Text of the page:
LONDON, U.S. Secretary of State John Kerry called on Russia to end airstrikes on Syria as world leaders gathered together in London on Thursday, pledging $10 billion in humanitarian aid to the war-striken country.
British Prime Minister John Cameron announced the total of the pledge at a donor conference, ending a busy day of action regarding the Syrian civil war.
The United States pledged $891 million in relief in addition to the more than $5.1 billion the country has designated since the start of the conflict.
The U.S. State Department said its additional assistance to Syria will be funneled through the U.N. High Commission for Refugees, the World Food Program and UNICEF. The department’s statement was strongly critical of the Assad regime, noting Syrians who have remained in the country are in dire need of food, shelter, water, medical care, protection and other relief.
The financial relief comes one day after peace talks in Geneva were suspended over continued airstrikes, hundreds of which caused destruction in and around Aleppo, Syria. The British-based Syrian Observatory for Human Rights blamed the attacks on Russia and the President Bashar al-Assad regime.
SOHR released graphic video evidence of the casualties and damaged caused by the airstrikes on Thursday, saying Russian warplanes targeted the al-Shaar neighborhood in Aleppo.
“It could not be more clear. Russia voted for that. Russia has a responsibility, as do all parties, to live up to it,” Kerry said.
He made his comments at a breakfast meeting with diplomats from eight countries seeking a political solution to the conflict in Syria. He later discussed the matter privately with Russian Foreign Minister Sergey Lavrov.
“[Lavrov] agreed that we need to discuss how to implement the ceasefire, and also how to get access by both parties. The opposition needs to allow access for humanitarian assistance, and the regime in Syria needs to allow access.
“We will, I’m confident, find a way to move forward,” Kerry said.
Russian airstrikes in Syria have killed nearly 1,400 people since September, SOHR said Saturday, adding that trucks of humanitarian aid were arriving slowly in some Syrian communities.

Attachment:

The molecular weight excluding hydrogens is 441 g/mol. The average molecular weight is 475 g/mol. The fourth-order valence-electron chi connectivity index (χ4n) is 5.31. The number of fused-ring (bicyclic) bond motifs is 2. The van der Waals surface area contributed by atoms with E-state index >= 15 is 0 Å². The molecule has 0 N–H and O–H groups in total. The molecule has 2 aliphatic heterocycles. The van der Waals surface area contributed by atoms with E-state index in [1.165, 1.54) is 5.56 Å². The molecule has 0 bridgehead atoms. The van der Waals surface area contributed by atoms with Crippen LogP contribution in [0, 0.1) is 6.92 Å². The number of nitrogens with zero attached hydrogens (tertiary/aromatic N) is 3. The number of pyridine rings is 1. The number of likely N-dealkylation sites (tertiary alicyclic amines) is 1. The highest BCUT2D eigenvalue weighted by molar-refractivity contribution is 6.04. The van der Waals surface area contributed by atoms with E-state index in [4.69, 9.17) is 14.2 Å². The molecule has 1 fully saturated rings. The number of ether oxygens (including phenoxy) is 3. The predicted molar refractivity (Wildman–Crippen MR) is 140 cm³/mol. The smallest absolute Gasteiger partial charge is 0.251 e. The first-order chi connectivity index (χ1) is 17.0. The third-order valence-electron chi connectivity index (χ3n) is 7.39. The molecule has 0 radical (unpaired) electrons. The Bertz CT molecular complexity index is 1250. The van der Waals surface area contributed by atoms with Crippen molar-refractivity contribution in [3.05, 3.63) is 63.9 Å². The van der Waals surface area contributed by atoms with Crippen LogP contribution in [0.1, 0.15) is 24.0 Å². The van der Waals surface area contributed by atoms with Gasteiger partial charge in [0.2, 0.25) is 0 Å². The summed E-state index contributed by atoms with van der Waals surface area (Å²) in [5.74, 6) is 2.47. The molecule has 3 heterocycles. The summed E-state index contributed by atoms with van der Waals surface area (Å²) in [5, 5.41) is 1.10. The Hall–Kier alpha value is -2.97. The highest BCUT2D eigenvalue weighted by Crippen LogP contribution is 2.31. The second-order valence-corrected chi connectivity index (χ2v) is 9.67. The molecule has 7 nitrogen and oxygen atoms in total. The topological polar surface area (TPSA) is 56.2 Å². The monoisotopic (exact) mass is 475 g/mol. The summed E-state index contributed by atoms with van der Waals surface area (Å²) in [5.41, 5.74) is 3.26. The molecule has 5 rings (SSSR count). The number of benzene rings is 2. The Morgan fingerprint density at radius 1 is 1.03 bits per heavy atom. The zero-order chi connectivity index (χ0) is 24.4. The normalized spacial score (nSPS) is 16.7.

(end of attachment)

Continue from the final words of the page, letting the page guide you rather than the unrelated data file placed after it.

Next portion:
The increase in Russian airstrikes has provoked additional hardship, and a mass exodus from Aleppo to the Turkish border, Turkish Prime Minister Ahmet Davutoglusaid in London. He reinforced his conclusion that Syria is the site of two theaters of war: against the Isis and against the Assad regime.
“Ten thousand new refugees are waiting in front of the door of Kilis, [Turkey], because of air bombardments and attacks against Aleppo. Sixty[-thousand] to 70,000 people in the camps in north Aleppo are moving towards Turkey. My mind is not now in London but on our border. How to relocate these new people coming from Syria. Three hundred thousand people living in Aleppo are ready to move towards Turkey,” Davutoglu said.
“The Russian Defense Ministry registers a growing number of signs of hidden preparation of the Turkish armed forces for active actions on the territory of Syria,” Defense Ministry spokesman Igor Konashenkov said in a statement. Each country issued statements Thursday on allegations by Turkey that Russia has contravened Turkish airspace with flights to Syria.
U.N. Secretary-General Ban Ki-moon told the conference, “The situation is not sustainable. We cannot go on like this. There is no military solution; only political dialogue will rescue the Syrian people from their intolerable suffering. It is deeply disturbing that the initial steps of the talks have been undermined by the continuous lack of sufficient humanitarian access, and by a sudden increase of aerial bombing and military activities within Syria.”
Meanwhile, in Geneva, U.N. special envoy Staffan de Mistura said he ordered a “temporary pause” in talks between Syrian government officials and an umbrella group of opposition organizations until at least Feb. 25. He expressed agreement that a ceasefire in Syria should accompany any negotiations.
“The talks would not be meaningful unless they were also accompanied by immediate, tangible benefits for the Syrian people,” he said.
By Ed Adamczyk